You should follow me on Instagram if you haven’t yet. I post my travel photos and stories there. I also tweet quite a bit. You can follow me here. I’d prefer that my essays stay sparsely populated by images, except perhaps the thumbnail. So, yes follow on Instagram or something.

I graduated from university. Last but not least, I officially graduated from university. I did not think about it all that much, to be honest. But it hit me one day – this is the first time in a long time that I won’t have classes to attend, assignments to complete, and classmates to bump into. I think I’m still in the reconciliation process. I’m not complaining, though. I got to attend the best universities, hang out with the smartest people in the country, and got an opportunity to present my worldview in classrooms and through assignments. For that, I’ll always be grateful – to my parents, to the institutions of higher learning who deemed me worthy enough to let me walk their hallways, to this beautiful country called India, and to the constitution that governs it. I’d especially like to thank my MSc thesis advisor for trusting me with the whole process. Dramatic much? Perhaps. But this is my story – I get to write it however I wish to.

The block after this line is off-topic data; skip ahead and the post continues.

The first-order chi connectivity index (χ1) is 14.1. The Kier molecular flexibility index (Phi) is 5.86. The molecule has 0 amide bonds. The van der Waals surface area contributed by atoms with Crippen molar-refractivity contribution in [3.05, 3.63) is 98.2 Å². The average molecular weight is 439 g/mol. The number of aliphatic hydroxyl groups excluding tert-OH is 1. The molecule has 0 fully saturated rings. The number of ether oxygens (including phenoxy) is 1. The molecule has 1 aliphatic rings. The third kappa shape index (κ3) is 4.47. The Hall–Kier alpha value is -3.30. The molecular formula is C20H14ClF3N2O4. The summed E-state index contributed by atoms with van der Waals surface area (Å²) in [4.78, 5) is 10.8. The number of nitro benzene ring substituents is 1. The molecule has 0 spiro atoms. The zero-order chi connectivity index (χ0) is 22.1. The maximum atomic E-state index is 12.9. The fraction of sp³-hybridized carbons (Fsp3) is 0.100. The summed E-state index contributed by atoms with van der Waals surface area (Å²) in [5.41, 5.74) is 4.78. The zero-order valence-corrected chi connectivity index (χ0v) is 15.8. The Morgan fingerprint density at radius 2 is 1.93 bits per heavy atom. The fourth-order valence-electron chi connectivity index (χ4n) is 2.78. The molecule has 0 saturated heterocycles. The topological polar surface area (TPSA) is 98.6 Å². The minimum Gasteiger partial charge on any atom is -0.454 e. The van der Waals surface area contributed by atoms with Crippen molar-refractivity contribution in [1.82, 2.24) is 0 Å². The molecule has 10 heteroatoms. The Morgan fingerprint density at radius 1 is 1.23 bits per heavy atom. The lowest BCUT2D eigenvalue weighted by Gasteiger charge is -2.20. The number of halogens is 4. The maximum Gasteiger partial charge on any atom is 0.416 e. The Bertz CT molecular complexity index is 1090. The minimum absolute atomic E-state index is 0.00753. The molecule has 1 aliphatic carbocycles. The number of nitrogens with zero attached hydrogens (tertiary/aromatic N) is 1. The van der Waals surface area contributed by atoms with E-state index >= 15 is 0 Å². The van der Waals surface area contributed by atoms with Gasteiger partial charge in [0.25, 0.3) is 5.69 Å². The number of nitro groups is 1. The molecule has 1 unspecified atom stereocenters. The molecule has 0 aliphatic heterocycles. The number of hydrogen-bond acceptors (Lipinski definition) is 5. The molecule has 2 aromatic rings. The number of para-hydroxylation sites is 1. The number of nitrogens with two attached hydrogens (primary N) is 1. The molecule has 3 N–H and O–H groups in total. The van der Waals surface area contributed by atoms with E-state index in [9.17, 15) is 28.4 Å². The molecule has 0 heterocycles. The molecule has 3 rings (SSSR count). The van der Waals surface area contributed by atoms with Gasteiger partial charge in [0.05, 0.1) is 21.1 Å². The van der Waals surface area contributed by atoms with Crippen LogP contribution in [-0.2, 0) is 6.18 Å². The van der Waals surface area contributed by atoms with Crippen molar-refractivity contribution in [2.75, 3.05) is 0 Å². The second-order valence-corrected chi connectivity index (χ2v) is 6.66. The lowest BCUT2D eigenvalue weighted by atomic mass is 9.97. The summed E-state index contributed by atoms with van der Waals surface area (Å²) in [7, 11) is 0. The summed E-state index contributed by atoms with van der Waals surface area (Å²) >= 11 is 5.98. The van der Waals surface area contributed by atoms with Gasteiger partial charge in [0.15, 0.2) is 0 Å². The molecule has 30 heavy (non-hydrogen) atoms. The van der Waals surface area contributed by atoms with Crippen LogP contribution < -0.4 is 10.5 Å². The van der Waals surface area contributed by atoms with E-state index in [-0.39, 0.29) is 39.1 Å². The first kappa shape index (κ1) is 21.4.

I feel quite at ease now, knowing it has been an incredible journey thus far. Sure, it was turbulent at times, and there are still days when I feel low. But, starting from my early years of schooling in a Bengali medium school where one of the prime motivations for attending school used to be the weekly egg curry meal they served during recess, I got the good fortune of ordering coffee that cost 4.3 Euros a cup by the time I left the formal education system. So, I mostly feel optimistic about the future now. To be quite blunt – I think this life is worth living to its end in all its colors. There are so many things to do and so much to experience; I just hope I have the energy to pursue them all one by one.

I wrote 7 essays in 2023. Hopefully, I’ll have more things to write about this year. I list them below in no particular order.

Life in Vienna: A Semester Review is a reflection on my first semester abroad. It was a lovely learning experience and something that I won’t exchange for anything else. I fell in love with the city of Vienna, its coffee shops, and cooking for myself. I also got to experience the Austrian academic system, which was quite cool. The Christmas invitation where the hosts served me rice with fish curry was probably the highlight of the semester.

My thoughts on the Indian school education system. This was my honest critique of the school education experience. I had a nice time in school, and my teachers taught me useful concepts and skills to navigate later in life, but I also felt a deep sense of “things can be improved, at least where I come from.” So, one evening, I wrote the whole thing in a notebook, sitting in a cafe where screens were not allowed. I decided to publish that random scribble, more or less.